Putting aside businesses like ours which you can use to search and purchase secondhand clothing online, there are countless Facebook groups created specifically to buy, swap and sell clothes, additionally there’s Facebook Marketplace. Furthermore, there are upwards of 365 known Op Shops nationally across Australia. However, slow fashion and sustainable clothing options unfortunately don’t saturate the market in the same way that fast fashion does. So, it’s understandable to believe that fast fashion is the easiest and most inclusive option. BUT, if we change the way we shop, consumers would come to realise you can purchase all the same things, for a similar price point second hand or from sustainable labels, that you can purchase from fast fashion.


Now, let’s look at the issue of size inclusivity in the secondhand and sustainable fashion market. A lot of the defence of fast fashion is that there is a lack of appropriate size options available, especially at the plus and petite ends of the sizing scale, in the secondhand clothing market. Recent data indicates that the average size of the Australian woman is 14 - 16. This is reflected in the size options offered by most (if not all) clothing retailers, including most of the fast fashion retailers, unless the retailer specifically offers a plus size range. It seems that the difficulty in finding plus size clothing options is not solely reserved to the pre-loved garment industry - it is ubiquitous across the entire fashion and clothing sector. If these clothing options are not easily available in the retail sector, they are not going to be easily available in the resale sector either. Given this, I don’t believe that being outside of the average clothing size chart directly correlates to your only option being fast fashion outlets. I do see however, that there is a much bigger issue at play here around general availability of these clothing options and inclusivity as a whole, that does not have any bearing on whether a person can or should shop retail or resale.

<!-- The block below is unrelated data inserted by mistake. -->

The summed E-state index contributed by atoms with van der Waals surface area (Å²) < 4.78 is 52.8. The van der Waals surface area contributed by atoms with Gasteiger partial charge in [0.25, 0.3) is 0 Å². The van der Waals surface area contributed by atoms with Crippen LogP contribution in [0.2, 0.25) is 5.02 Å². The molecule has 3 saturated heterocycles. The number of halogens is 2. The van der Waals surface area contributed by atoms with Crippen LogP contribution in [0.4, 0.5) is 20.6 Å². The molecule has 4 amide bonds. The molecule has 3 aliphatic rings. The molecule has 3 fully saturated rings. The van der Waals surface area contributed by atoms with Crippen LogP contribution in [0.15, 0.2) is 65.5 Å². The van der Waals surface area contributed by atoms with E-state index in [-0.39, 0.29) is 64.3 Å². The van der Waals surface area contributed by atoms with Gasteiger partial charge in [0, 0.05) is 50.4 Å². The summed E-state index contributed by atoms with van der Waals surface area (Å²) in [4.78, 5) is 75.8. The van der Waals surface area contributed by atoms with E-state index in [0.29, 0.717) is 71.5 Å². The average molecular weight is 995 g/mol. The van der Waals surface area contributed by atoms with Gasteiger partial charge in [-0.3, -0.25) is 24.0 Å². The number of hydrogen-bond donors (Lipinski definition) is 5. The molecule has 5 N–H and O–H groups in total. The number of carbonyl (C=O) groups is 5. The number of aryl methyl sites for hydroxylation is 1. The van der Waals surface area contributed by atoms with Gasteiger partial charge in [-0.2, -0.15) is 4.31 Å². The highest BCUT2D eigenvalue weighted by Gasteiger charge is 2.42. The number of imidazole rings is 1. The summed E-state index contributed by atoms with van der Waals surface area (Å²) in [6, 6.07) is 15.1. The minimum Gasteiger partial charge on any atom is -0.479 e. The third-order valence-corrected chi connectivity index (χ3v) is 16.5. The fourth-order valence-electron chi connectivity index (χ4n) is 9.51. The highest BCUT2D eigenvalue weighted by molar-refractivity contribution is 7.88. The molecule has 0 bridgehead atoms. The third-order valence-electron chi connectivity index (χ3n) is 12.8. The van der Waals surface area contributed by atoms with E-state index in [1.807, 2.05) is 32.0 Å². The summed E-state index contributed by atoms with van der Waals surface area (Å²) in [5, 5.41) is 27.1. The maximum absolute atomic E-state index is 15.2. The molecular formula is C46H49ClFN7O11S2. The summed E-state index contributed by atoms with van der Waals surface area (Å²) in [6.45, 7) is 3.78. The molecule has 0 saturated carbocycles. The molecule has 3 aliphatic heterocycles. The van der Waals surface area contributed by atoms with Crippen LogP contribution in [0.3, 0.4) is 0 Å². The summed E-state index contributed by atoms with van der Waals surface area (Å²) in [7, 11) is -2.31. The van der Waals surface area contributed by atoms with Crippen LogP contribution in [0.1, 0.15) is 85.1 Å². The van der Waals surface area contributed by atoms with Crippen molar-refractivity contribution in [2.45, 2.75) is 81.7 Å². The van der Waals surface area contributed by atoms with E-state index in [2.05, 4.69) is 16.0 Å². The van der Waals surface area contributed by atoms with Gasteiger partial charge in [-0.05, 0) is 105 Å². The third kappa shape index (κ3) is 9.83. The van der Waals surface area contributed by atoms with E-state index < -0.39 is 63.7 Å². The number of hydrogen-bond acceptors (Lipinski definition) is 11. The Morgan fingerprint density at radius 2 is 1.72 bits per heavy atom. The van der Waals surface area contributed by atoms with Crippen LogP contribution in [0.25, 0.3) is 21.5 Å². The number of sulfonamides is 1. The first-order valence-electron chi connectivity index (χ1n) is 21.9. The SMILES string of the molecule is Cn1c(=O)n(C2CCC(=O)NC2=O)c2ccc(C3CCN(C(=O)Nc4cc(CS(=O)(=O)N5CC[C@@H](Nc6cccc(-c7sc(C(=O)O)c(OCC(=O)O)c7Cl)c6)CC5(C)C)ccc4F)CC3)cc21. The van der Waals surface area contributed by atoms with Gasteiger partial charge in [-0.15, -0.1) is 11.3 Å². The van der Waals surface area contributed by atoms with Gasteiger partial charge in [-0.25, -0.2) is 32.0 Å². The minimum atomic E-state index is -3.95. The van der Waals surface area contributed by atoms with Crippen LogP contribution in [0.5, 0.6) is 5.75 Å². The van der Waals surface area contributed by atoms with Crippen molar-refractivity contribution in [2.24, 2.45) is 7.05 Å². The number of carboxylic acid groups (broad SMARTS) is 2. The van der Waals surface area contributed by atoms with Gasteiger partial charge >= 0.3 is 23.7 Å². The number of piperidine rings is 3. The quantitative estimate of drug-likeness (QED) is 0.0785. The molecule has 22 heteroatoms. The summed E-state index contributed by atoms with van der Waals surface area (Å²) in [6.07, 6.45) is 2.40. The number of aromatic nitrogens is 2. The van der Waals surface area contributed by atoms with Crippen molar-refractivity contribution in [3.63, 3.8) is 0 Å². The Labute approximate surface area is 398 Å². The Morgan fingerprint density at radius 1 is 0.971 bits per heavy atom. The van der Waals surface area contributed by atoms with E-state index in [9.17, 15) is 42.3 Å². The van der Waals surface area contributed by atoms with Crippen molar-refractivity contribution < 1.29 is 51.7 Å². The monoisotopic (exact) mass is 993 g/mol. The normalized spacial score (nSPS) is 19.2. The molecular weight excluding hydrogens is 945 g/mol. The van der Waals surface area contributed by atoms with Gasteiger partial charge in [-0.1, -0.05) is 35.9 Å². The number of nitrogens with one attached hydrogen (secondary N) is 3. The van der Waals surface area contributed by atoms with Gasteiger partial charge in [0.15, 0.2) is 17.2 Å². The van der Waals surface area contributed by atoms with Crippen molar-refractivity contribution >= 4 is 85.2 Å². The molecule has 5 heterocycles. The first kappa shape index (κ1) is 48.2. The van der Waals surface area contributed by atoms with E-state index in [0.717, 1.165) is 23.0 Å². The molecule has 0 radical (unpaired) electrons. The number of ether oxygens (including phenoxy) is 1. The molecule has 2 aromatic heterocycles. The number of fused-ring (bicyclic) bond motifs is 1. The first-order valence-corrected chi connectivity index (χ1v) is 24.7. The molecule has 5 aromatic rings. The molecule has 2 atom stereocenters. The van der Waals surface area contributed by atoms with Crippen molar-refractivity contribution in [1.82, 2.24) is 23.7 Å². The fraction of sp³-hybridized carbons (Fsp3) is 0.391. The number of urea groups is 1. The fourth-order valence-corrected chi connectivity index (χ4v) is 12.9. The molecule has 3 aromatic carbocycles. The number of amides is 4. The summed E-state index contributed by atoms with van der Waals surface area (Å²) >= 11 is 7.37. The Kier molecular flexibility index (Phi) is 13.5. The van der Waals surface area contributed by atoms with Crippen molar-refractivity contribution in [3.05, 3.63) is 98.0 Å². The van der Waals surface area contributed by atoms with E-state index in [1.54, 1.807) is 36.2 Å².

Lastly, at the end of the day, you just have to weigh up the ethics of it all. We know for a fact, it is EXTREMELY easy to buy fast fashion, it’s everywhere, they have all the right sizes, it's affordable and oh look they have it in six other colours!


Until the market grows, shopping secondhand and sustainably will always require a little more effort. As consumers, we have to ask ourselves, every time we seek out the easier option, Is it worth it?


Is it worth the 260,000 tonnes of waste that reaches landfill each year?


Is it worth the 79 trillion litres of water used every year?


Is it worth adding to 10% of global carbon emissions produced by the fashion industry each year?


Is it worth knowing that there is a close to certain likelihood that the person who made the clothing you purchased wasn’t paid a liveable wage?


So in short, you’re right! You got us! Fast fashion may in fact be better for consumers, it's more accessible, more inclusive and overall in today’s market, more affordable. But at what true cost?